After all the creationist bullcrap it's very refreshing to read something like this.

Tue, 29 Apr 2008 22:29:00 UTC | #163984

Don_Quix's Avatar Comment 7 by Don_Quix

This is one of the most beautiful and refreshing articles I have read on this site recently. It reminds me of how I felt when I was in primary school and visited the local science museum. Unlike most cretinists, I felt a sense of wonder and awe, even as a child, and I still do today...

And FYI, my local science museum wasn't particularly special at the time (although it did have a pretty rad mockup of one of the Gemini capsules that you could actually climb inside!!)

Speaking as an American: If American public schools were more like what is described in this article, we wouldn't be in the predicaments we are in now.

And Ben Stein...well...I don't know exactly what he would be doing.

My snarky remarks aside, this is a very positive article. I wish we saw more of these types of articles here.

When cretinists pull out the inevitable canard of: "ATHEISM HAS NO MORALS AND DOESN'T CARE ABOUT CHILDREN AND LEADS DIRECTLY TO THE DESTRUCTION/MORAL DECAY OF SOCIETY! SO WHAT WOULD AN ATHEIST SOCIETY LOOK LIKE!!!???"...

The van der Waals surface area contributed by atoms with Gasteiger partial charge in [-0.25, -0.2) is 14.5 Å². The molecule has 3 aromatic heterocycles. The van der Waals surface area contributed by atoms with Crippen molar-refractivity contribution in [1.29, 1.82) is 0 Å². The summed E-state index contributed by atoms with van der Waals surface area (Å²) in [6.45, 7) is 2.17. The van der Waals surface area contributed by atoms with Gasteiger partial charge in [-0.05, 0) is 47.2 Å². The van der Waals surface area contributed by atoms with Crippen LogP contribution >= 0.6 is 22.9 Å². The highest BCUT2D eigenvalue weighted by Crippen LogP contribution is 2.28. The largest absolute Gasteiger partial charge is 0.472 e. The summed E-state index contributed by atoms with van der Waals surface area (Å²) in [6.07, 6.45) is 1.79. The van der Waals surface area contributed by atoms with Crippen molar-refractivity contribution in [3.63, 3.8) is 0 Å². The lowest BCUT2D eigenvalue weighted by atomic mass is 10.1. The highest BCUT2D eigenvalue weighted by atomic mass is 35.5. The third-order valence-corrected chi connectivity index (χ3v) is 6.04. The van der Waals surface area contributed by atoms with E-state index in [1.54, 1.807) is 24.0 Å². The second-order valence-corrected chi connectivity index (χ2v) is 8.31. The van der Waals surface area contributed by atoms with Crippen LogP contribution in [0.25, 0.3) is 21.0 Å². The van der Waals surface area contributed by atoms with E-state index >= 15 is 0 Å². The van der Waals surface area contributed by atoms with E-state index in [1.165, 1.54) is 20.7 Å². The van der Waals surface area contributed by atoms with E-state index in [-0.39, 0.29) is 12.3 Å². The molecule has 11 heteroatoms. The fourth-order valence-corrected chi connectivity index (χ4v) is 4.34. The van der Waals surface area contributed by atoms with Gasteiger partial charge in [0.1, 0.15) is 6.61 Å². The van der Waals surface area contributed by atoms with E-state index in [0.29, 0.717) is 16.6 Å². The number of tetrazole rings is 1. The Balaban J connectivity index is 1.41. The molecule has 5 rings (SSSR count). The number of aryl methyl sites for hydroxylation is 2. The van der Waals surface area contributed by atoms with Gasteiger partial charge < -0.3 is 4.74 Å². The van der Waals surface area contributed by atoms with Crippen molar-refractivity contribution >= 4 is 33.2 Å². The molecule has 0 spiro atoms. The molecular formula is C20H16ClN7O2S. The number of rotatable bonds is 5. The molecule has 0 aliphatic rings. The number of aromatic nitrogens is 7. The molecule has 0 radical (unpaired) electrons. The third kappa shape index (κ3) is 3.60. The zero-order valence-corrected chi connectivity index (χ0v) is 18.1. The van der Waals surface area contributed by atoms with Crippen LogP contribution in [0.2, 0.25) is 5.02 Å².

...It would be nice to be able to cite a number of these sorts of articles in response.

Tue, 29 Apr 2008 22:53:00 UTC | #163985

Oromasdes1978's Avatar Comment 8 by Oromasdes1978

I am associating this article with a T-Shirt so recently spotted being worn by Steve Zara it simply says

Stand back, I'm about to try science!

I think I will echo a lot of the views already on here and say that I think this is encouraging. If more museums had the right funding and resources kids would be able to learn stuff that is available to them to discover for themselves.

There is no pressure for these little guys to go which I think is important, don't pressure them, make it fun yet informative, excellent idea!

On a more sarcastic tone, I am sure a few of the more deluded creationists could also join in with the kids, having regressed to the same intellect level they might learn something too! :)

Philip

Tue, 29 Apr 2008 23:20:00 UTC | #163989